Head of the Classroom

The latest trends in teaching degrees open up worlds of new possibilities

May 14, 2012

Master’s student Charlie Cornelius, right, teaches a 10th-grade class at Dunbar High with fellow teacher Henry Johnson.

Today’s teaching degrees are anything but cookie-cutter. The industry trend toward not-so-textbook master’s programs helps education professionals specialize in what secondary schools need most: Strong school leaders as well as teachers who can reach students from a variety of backgrounds.

These focused teaching degrees offer more flexibility in finding a job — and perhaps a bigger paycheck.

Even some teachers-in-training might not know the full slate of possibilities, says Christopher Kamar, 28, who will earn a master’s in education leadership from George Mason University in December.

“People who have been through their first career and are looking into teaching or some field in education are looking at a lot more options than just being in the classroom or being certified in a specific subject,” says Kamar, who was poised for a pharmacology career before he started substitute teaching.

 

Education Leadership

Kamar’s options led him to enroll in GMU’s master’s in education leadership with an eye toward leading one of Fairfax County’s six pre-professional academies, which are high schools with classes that help students enter the workforce. Kamar now teaches a pharmacy technician course at one of them, West Potomac High in Alexandria.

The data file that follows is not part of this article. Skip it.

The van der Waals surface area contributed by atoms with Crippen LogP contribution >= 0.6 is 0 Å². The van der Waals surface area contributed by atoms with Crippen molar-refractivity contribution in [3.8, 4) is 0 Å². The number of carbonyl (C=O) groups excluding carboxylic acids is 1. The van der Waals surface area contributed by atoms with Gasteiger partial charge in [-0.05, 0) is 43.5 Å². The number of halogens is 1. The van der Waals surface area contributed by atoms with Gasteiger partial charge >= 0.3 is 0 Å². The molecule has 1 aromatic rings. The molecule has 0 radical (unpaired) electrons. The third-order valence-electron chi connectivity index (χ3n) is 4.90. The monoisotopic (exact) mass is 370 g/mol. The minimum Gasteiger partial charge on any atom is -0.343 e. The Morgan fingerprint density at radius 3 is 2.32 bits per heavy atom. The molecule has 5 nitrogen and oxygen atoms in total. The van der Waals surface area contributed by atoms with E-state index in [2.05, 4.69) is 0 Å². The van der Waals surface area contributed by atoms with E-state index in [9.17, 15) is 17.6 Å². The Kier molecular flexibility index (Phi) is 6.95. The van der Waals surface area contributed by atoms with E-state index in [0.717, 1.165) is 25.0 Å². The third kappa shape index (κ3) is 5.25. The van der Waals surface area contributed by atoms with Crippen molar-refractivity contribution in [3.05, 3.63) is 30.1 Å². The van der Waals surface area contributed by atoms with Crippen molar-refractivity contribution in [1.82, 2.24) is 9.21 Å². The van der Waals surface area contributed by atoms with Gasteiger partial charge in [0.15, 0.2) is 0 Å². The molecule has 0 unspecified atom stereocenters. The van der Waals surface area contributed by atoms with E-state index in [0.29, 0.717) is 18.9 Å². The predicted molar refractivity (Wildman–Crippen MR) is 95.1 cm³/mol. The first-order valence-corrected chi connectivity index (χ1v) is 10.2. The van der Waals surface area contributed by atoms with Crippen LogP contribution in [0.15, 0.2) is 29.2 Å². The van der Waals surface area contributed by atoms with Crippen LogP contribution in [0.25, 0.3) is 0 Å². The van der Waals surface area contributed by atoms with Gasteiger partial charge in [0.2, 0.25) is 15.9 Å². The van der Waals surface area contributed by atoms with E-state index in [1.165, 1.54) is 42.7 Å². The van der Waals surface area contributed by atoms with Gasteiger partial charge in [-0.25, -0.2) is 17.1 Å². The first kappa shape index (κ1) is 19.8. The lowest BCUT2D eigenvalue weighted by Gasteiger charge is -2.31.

The education leadership program targets teachers who want to work in school administration, perhaps as a principal or a superintendent. The George Washington University, Howard University and the University of Maryland also offer education leadership degrees.

“Most people will be looking for an assistant principal job right out of our program,” says S. David Brazer, associate professor and coordinator of George Mason’s Education Leadership Program.

With the master’s degree and an eye toward a job that’s higher on the totem pole, education leadership grads stand to earn more money than your average teacher, Brazer adds.

It takes most of the program’s 275 students, who are typically full-time teachers, two years to complete the program, which includes an internship. Besides covering such education-degree staples as curriculum development, students learn to manage both finances and employees.

“They learn how to analyze schools and school districts from a more general perspective than the view of an individual classroom teacher,” Brazer says.

Next, students identify problem areas at the schools where they’re interning and create and implement action plans to address them.

“The internship piece is really what appeals to me,” Kamar says. “The activities they have outlined for us and the standards that we have to meet really give us an advantage as far as what it’s like to be a real administrator.”

 

Urban Education

Not all teachers want to leave the classroom to be an administrator. Those passionate about helping at-risk students can hone their skills with a master’s degree in urban education from Johns Hopkins University, the University of Maryland or the University of the District of Columbia.

Urban educators learn how to teach effectively in a classroom where many students arrive unprepared, several grade-levels behind and with life challenges that distract them from school, says Julie Sweetland, director of the Urban Teacher Academy at UDC’s Center for Urban Education.


Second-year students in UDC’s urban education programs work in local schools.

Of course, Sweetland is quick to point out that “most things about urban education are the same as rural, suburban, private — whatever you want to say. The heart of great teaching stays the same no matter where you are.”